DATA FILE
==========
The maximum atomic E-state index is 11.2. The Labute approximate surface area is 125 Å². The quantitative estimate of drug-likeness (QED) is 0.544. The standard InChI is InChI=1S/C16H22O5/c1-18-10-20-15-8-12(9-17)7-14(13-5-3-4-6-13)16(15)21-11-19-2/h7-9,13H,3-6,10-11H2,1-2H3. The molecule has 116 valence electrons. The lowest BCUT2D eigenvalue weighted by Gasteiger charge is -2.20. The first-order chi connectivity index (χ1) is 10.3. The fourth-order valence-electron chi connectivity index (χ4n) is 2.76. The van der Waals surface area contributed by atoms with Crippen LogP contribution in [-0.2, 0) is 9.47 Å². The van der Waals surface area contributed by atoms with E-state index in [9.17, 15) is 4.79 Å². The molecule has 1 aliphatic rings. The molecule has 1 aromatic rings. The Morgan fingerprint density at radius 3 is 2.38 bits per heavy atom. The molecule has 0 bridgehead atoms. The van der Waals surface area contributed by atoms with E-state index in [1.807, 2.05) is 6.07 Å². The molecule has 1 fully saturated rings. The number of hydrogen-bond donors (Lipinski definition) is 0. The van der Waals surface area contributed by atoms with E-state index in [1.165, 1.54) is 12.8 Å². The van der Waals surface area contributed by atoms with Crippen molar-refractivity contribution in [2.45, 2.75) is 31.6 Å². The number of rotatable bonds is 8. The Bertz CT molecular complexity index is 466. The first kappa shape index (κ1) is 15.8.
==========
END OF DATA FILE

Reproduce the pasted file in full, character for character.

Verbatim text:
The maximum atomic E-state index is 11.2. The Labute approximate surface area is 125 Å². The quantitative estimate of drug-likeness (QED) is 0.544. The standard InChI is InChI=1S/C16H22O5/c1-18-10-20-15-8-12(9-17)7-14(13-5-3-4-6-13)16(15)21-11-19-2/h7-9,13H,3-6,10-11H2,1-2H3. The molecule has 116 valence electrons. The lowest BCUT2D eigenvalue weighted by Gasteiger charge is -2.20. The first-order chi connectivity index (χ1) is 10.3. The fourth-order valence-electron chi connectivity index (χ4n) is 2.76. The van der Waals surface area contributed by atoms with Crippen LogP contribution in [-0.2, 0) is 9.47 Å². The van der Waals surface area contributed by atoms with E-state index in [9.17, 15) is 4.79 Å². The molecule has 1 aliphatic rings. The molecule has 1 aromatic rings. The Morgan fingerprint density at radius 3 is 2.38 bits per heavy atom. The molecule has 0 bridgehead atoms. The van der Waals surface area contributed by atoms with E-state index in [1.807, 2.05) is 6.07 Å². The molecule has 1 fully saturated rings. The number of hydrogen-bond donors (Lipinski definition) is 0. The van der Waals surface area contributed by atoms with E-state index in [1.165, 1.54) is 12.8 Å². The van der Waals surface area contributed by atoms with Crippen molar-refractivity contribution in [2.45, 2.75) is 31.6 Å². The number of rotatable bonds is 8. The Bertz CT molecular complexity index is 466. The first kappa shape index (κ1) is 15.8.